Earlier in the afternoon, officials announced that Louisville Officer Brett Hankison was charged with three counts of wanton endangerment in connection to the police raid on the night of March 13 that claimed the life of Taylor.
A grand jury brought no charges for killing Taylor, who was shot multiple times by police who burst into her home while serving a warrant. During the incident, Taylor's boyfriend shot and wounded a police officer. State Attorney General Daniel Cameron said the officers' shots that killed Taylor were fired in self-defense.
In Philadelphia, protesters took their message to Center City streets.
"They may have gotten this right to the letter of the law," said Stephen Flemming. "But someway, somehow, that officers firing indiscriminately into a house such that the peoples' lives next door were in danger, which is what the one indictment was for, I do believe there could have been additional charges."
"I think it's pretty obvious that she was murdered," said Helen Allison.
After the grand jury ruling, Philadelphia Mayor Jim Kenney urged residents to remain peaceful.
"I know that many Philadelphians are feeling disappointed, frustrated, and even outraged, following today's announcement by Kentucky Attorney General Daniel Cameron," said Kenney. "The City of Philadelphia fully supports the First Amendment rights of our residents, but we also want to ensure that any demonstration activity that happens is done in a safe, lawful manner. We are not aware of any specific threats of violence or looting, but we are sharing guidance to help businesses be prepared in case the situation escalates."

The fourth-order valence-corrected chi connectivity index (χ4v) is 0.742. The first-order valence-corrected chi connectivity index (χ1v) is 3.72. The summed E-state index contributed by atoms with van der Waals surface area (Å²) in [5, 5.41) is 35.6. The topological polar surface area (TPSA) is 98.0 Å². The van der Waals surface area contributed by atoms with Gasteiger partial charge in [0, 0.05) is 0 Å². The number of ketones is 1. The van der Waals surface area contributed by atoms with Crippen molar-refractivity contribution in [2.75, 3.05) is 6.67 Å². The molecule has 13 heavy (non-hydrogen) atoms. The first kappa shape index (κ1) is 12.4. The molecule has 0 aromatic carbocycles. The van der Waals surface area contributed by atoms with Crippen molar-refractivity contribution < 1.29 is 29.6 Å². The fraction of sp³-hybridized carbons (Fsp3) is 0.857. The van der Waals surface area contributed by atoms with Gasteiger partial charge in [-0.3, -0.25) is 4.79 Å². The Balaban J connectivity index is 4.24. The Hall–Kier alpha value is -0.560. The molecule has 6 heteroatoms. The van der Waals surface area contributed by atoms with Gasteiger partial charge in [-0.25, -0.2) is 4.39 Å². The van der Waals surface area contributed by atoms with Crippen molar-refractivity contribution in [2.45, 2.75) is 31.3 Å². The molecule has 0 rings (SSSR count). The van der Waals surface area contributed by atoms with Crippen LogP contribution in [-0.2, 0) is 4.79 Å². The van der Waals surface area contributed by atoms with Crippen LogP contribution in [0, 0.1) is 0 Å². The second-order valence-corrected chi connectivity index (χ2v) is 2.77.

Soon after the ruling in the case, protesters in Louisville also took to the streets. Authorities said two officers were shot and wounded Wednesday night during the demonstrations.
Interim Louisville Police Chief Robert Schroeder said a suspect was in custody but did not offer details about whether that person was participating in the demonstrations. He says both officers are expected to recover, and one is undergoing surgery.
READ MORE: At least 2 Louisville officers shot amid Breonna Taylor protests: Police
He says the officers were shot after investigating reports of gunfire at an intersection where there was a large crowd.
Several shots rang out as protesters in downtown Louisville tried to avoid police blockades, moving down an alleyway as officers lobbed pepper balls, according to an Associated Press journalist. People covered their ears, ran away and frantically looked for places to hide. Police with long guns swarmed the area, then officers in riot gear and military-style vehicles blocked off roadways.
Protests erupted elsewhere as well: Demonstrators marched through the streets of New York, Chicago, Washington, D.C. and Atlanta.